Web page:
Runway success as designers weave merino wool into various outfits for the Fleece to Fashion Awards

Posted on

Wool has been removed from the sheep’s back and woven into everything from sportswear to wedding dresses for Fleece to the annual Fashion Awards in the New England region of New South Wales on weekends.

This is an opportunity for the industry to promote its products through fashion, and after a two-year hiatus due to COVID, the event is bigger than ever, with guests meeting the historic Deargee Woolshed in Uralla on Saturday night.

With eight categories to enter, the category that stands out this year is a new addition called Diversity in Wool, where newcomers can celebrate their culture through their designs.

A male model wearing an outfit made of merino wool.
The Fleece to Fashion Awards features Australian merino wool used in a variety of styles, from sportswear to wedding dresses.(Provided: David Waugh)

Leading Australian designer Johnathan Ward was one of the judges and said he was impressed by the variety of fashions on display at the awards section.

“It’s amazing … it’s probably one of our biggest entries and there’s a lot of diversity and interest,” he said.

“What can be done with [wool] …a category I’m very interested in.”

Mr Ward found the caliber of design in all categories extraordinary and the future of the design industry promising.

A young girl and woman stand on the stage to receive an award.
Dechen Kandro stole the show at the Fleece to Fashion award.(Provided: David Waugh)

Teen designers have organizers in the loop

A 15-year-old Uralla Central School student won the MJ Bale Supreme Award, with Dechen Kandroher taking the grand prize for his design.

The trouser suit, cape, and clouche hat are made entirely of merino wool.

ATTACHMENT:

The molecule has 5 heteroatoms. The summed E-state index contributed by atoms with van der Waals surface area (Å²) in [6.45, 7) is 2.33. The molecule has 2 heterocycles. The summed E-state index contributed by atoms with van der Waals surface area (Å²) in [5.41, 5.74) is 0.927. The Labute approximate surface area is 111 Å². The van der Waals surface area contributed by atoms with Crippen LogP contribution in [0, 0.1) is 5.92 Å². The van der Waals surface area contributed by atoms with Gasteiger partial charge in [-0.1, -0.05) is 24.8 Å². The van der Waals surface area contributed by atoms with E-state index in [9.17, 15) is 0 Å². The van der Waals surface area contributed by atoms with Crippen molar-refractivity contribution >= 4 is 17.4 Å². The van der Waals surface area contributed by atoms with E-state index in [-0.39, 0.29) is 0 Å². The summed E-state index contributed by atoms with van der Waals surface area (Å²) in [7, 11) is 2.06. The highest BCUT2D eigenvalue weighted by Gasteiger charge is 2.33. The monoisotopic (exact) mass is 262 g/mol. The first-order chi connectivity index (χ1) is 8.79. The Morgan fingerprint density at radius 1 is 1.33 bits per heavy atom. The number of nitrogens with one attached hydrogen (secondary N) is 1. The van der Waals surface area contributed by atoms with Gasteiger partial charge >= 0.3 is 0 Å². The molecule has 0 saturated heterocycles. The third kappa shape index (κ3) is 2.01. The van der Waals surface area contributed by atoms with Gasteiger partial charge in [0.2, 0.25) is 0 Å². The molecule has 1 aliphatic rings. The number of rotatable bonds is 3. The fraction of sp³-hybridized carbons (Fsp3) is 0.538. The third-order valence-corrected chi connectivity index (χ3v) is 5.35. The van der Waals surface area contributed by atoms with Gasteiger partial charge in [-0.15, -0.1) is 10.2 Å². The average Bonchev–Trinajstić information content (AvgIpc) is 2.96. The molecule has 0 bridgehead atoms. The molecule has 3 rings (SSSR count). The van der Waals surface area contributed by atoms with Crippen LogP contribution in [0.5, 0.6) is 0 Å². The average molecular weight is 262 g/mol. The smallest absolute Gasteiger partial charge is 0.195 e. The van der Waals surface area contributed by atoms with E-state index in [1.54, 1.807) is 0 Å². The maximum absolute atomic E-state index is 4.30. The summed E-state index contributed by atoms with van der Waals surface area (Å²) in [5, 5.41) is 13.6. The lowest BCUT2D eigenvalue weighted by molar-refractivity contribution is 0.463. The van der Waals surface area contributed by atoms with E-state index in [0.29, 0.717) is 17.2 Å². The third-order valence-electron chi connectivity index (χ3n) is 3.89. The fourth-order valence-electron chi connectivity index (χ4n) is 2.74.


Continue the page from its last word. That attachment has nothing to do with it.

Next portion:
Fleece to Fashion board director and wool grower Liz Foster said the designs were extraordinary.

A woman in a pink and white dress walks down the runway.
Dechen Kandro, 15, was the overall champion in a trouser suit, cape and clouche hat.(Provided: Damien Gosson)

“The judges were blown away by Dechen’s entry – not only was the outfit stunning, [but by] in fact it was made by a young student who started sewing at the age of nine to improve his skills and has taken sewing classes with a local professional seamstress,” said Mrs Foster.

Dechen was also awarded the Winterbourne Pastoral Enterprise Middle School Award.

He says merino wool is a special fiber to work with.

“I also included a felt hat, which is something I’ve never designed or made before, which is a lot of fun.”

A wool shed is lit up at night.
The event took place at the historic octagonal Deeargee Woolshed, in Uralla.(Provided: Damien Gosson)

Showcasing the versatility of wool

Local wool grower Lachlan Fulloon is chairman of Fleece to Fashion.

He said the event was an important way to demonstrate fiber diversity.

“Wool is a fiber that is very unique in quality,” he said.

“For local wool growers and growers across Australia and the world, this is a great opportunity to see the fruits of our work.

“It’s amazing to see the design that can come from that.”

Posted , updated

Leave a Reply

Your email address will not be published.